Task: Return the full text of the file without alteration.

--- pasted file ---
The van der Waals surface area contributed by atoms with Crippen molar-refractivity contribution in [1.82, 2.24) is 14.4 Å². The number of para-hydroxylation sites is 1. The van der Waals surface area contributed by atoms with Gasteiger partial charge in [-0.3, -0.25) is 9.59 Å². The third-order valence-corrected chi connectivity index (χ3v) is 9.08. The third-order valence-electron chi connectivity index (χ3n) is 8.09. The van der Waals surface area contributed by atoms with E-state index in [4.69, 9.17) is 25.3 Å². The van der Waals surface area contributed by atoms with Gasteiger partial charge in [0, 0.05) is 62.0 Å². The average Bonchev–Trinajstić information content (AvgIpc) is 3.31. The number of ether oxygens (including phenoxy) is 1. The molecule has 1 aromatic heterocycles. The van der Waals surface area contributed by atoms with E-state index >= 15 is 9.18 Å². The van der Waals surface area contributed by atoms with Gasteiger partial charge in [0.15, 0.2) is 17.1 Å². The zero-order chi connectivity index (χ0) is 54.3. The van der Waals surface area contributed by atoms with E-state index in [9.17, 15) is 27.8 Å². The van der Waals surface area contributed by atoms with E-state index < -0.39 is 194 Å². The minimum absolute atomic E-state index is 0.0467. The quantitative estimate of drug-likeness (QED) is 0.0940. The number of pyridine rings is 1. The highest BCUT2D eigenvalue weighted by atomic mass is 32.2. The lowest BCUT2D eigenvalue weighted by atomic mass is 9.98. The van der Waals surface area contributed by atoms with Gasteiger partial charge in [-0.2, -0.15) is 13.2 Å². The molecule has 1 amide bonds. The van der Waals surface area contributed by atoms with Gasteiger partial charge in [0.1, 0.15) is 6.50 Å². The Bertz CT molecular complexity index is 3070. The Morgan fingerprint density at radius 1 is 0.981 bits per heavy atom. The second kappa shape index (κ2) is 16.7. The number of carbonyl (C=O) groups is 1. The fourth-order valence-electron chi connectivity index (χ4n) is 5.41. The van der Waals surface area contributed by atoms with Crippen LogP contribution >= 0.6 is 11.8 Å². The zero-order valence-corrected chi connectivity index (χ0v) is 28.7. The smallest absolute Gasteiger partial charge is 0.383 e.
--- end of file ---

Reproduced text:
The van der Waals surface area contributed by atoms with Crippen molar-refractivity contribution in [1.82, 2.24) is 14.4 Å². The number of para-hydroxylation sites is 1. The van der Waals surface area contributed by atoms with Gasteiger partial charge in [-0.3, -0.25) is 9.59 Å². The third-order valence-corrected chi connectivity index (χ3v) is 9.08. The third-order valence-electron chi connectivity index (χ3n) is 8.09. The van der Waals surface area contributed by atoms with E-state index in [4.69, 9.17) is 25.3 Å². The van der Waals surface area contributed by atoms with Gasteiger partial charge in [0, 0.05) is 62.0 Å². The average Bonchev–Trinajstić information content (AvgIpc) is 3.31. The number of ether oxygens (including phenoxy) is 1. The molecule has 1 aromatic heterocycles. The van der Waals surface area contributed by atoms with E-state index >= 15 is 9.18 Å². The van der Waals surface area contributed by atoms with Gasteiger partial charge in [0.15, 0.2) is 17.1 Å². The zero-order chi connectivity index (χ0) is 54.3. The van der Waals surface area contributed by atoms with E-state index in [9.17, 15) is 27.8 Å². The van der Waals surface area contributed by atoms with E-state index < -0.39 is 194 Å². The minimum absolute atomic E-state index is 0.0467. The quantitative estimate of drug-likeness (QED) is 0.0940. The number of pyridine rings is 1. The highest BCUT2D eigenvalue weighted by atomic mass is 32.2. The lowest BCUT2D eigenvalue weighted by atomic mass is 9.98. The van der Waals surface area contributed by atoms with Gasteiger partial charge in [-0.2, -0.15) is 13.2 Å². The molecule has 1 amide bonds. The van der Waals surface area contributed by atoms with Gasteiger partial charge in [0.1, 0.15) is 6.50 Å². The Bertz CT molecular complexity index is 3070. The Morgan fingerprint density at radius 1 is 0.981 bits per heavy atom. The second kappa shape index (κ2) is 16.7. The number of carbonyl (C=O) groups is 1. The fourth-order valence-electron chi connectivity index (χ4n) is 5.41. The van der Waals surface area contributed by atoms with Crippen LogP contribution >= 0.6 is 11.8 Å². The zero-order valence-corrected chi connectivity index (χ0v) is 28.7. The smallest absolute Gasteiger partial charge is 0.383 e.